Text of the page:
Unlike eating an elephant, writing a book is far more involved than writing 80,000 words one at a time. While the stamina required can seem overwhelming, rest assured anyone can write a book, including you.
How to Write a Book
You write a book one word at a time. Contradictory, huh? A lot of writing advice will contradict itself, which tells us there is no one prescribed way to write a book. So, however you manage to get those words onto the page is the right way for you.
Lucky for you, you can start writing your book anytime, anywhere, no matter who you are, the amount of resources you have, or your level of education. Seriously. William Faulkner was a mailman and went on to write novels like As I Lay Dying, which is canon for many academic institutions. Stephen King started as a school janitor before becoming a teacher long before he published Carrie and other iconic tales.
Having an idea for a story is a magical place to be. Many people get so engrossed in their concept, they dream up scenes, characters, and events. Maybe the story plays out so vividly in your imagination, it’s almost like watching a movie. Catching the muse is the spark needed to turn a pile of sticks into a fire, or turning an idea into a book.
Anyone can write a book. YOU can write a book.
If anyone can write a book, why don’t they?
Great question! I’m glad you asked. Many times, writing the book is the easiest part of, well, writing the book. And writing a book can be hard.
The biggest barrier to writing a full length novel is the lack of stamina. Running a marathon takes hours of training to build up to the big show. Similarly, writing a novel is a long and arduous process, seemingly impossible if you’ve never tried.
In a culture with narrowing attention spans, spending hours pounding away at a key board, or penning in your notebook is not ideal. Some of the drafting time is spend not writing at all, but researching or simply trying to figure out what comes next. Without the instant gratification of writing The End, aspiring writers lose interest and give up on their dream of being an author.
Turning an Idea into a Book
There is hope for the driven!
Now, you’re dying to know where to start. Take the following advice somewhere between “Whatever works for you” and “Follow my advise to the letter”. There is no one way to write a book, but here is some solid advice if you feel lost.
It will be sloppy, possibly incoherent, but first drafts are not much more than a guide to how the story will be told.
Write Every Day.
This one piece of advice is something you will find every writer follows. If they do not write every day, they follow some sort of consistent writing routine. For me, I write best in the mornings after my children have gone to school and before lunch. If you cannot consistently carve out time, then set a target word count for each day you intend to write.
Set High Level Goals.
Know why you want to write a book. This will come in handy when writing becomes stalled or difficult and can be instrumental in pushing through those tough times.
Break Your Goals into Smaller, More Manageable Tasks.
Additionally, be specific and set realistic timeframes on these smaller tasks.
Do Industry Research.
You can already check this off your list! You’re here learning the ins and outs of being an author. Learn about what makes intriguing characters and vivid scenes. Study how to add tension in your story and raise the stakes. Have some spare time? A quick Pinterest or Google search can help you stay motivated and fuel your creativity.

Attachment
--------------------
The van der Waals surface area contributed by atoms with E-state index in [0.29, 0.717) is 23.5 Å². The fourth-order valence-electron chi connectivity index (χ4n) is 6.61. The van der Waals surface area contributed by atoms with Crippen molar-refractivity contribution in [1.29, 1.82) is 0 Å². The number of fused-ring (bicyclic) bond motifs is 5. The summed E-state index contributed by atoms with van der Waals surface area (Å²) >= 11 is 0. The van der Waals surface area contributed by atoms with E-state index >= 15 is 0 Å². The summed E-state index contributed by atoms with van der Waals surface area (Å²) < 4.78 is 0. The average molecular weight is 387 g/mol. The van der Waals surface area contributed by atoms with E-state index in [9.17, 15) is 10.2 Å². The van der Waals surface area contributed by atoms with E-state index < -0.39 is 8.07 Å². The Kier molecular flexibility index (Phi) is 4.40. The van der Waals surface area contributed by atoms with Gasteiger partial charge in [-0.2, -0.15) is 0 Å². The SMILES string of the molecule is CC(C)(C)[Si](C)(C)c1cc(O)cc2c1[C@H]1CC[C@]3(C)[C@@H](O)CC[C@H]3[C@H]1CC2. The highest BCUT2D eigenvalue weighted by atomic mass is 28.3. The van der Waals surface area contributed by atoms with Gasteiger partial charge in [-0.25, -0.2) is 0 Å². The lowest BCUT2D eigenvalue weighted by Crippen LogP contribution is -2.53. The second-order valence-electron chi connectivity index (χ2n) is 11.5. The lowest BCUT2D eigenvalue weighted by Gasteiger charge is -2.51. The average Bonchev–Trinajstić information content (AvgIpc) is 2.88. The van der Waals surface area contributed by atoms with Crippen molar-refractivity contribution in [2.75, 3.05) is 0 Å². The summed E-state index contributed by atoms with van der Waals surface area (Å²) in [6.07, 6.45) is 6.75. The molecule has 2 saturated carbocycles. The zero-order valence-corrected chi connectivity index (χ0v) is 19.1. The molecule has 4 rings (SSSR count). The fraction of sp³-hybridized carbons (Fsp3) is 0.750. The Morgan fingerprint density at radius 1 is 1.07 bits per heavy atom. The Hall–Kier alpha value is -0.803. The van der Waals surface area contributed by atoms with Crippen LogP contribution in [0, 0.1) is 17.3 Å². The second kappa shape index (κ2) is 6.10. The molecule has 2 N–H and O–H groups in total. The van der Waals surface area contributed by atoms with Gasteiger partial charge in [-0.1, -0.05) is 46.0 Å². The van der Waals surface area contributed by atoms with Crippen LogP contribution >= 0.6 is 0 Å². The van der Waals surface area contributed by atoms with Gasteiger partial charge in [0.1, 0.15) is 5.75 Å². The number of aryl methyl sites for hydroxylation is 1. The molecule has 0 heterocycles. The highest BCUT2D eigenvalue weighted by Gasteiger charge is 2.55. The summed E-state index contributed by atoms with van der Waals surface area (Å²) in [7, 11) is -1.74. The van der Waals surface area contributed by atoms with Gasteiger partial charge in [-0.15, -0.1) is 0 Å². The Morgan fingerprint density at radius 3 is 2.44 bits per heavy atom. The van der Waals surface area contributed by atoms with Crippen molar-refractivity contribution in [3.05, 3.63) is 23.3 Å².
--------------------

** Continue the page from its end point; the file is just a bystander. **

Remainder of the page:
Not just articles about writing but read the kind of stories you are writing, and then some. Notice what you love about the story, why it works or doesn’t work. Notice how dialogue is formatted. It is very difficult to write well if you do not read. Also think of it as Karma. The more you read, the more people will read your book. Plus, books make you smarter. The more you read, the more you know.
The What ifs…
At the end of teaching workshops, I almost always hear a slew of “What ifs”. “What if I only have a fifth grade education?” You can write a book. “What if I get stuck?” Ask yourself what least likely thing could happen next and write that. Repeat this until you can write through to the next scene.
We can what if all day, but the best way to combat the “what ifs” is to put in the work.
Unless you’re willing to shell out thousands of dollars, no one else is going to put in the time and effort to write your story. There is no way around sitting down and getting it done if you want to see this dream come true.
Maintaining passion and enthusiasm can be hard, but you don’t have to trudge the process on your own. I’ve spent the last five years learning the writing industry and offering services to aspiring authors and well established industry professionals.
If you are interested in having one on one support writing your novel, contact me today for a free coaching consultation.
You will find in the writing world, authors give a hand out as many times as they’ve been given a hand up. This is no doubt why I’ve becoming a book coach. Coaches are so much more than editors or web designers. They provide encouragement, but give you honest and actionable advice to better your craft. I spend as much time answering general questions about the publishing industry and processes as I do carefully evaluating an author’s platform. The sooner you partner with a writing coach, the faster you’ll move from having an idea for a story to seeing your hardback on the shelf of your favorite store.
Want to See what a Book Coach can do for you?
Are you interested in a free 30 minute consultation with a writing coach? Check out the services I offer, schedule a meeting, and let me help you reach your publishing goals.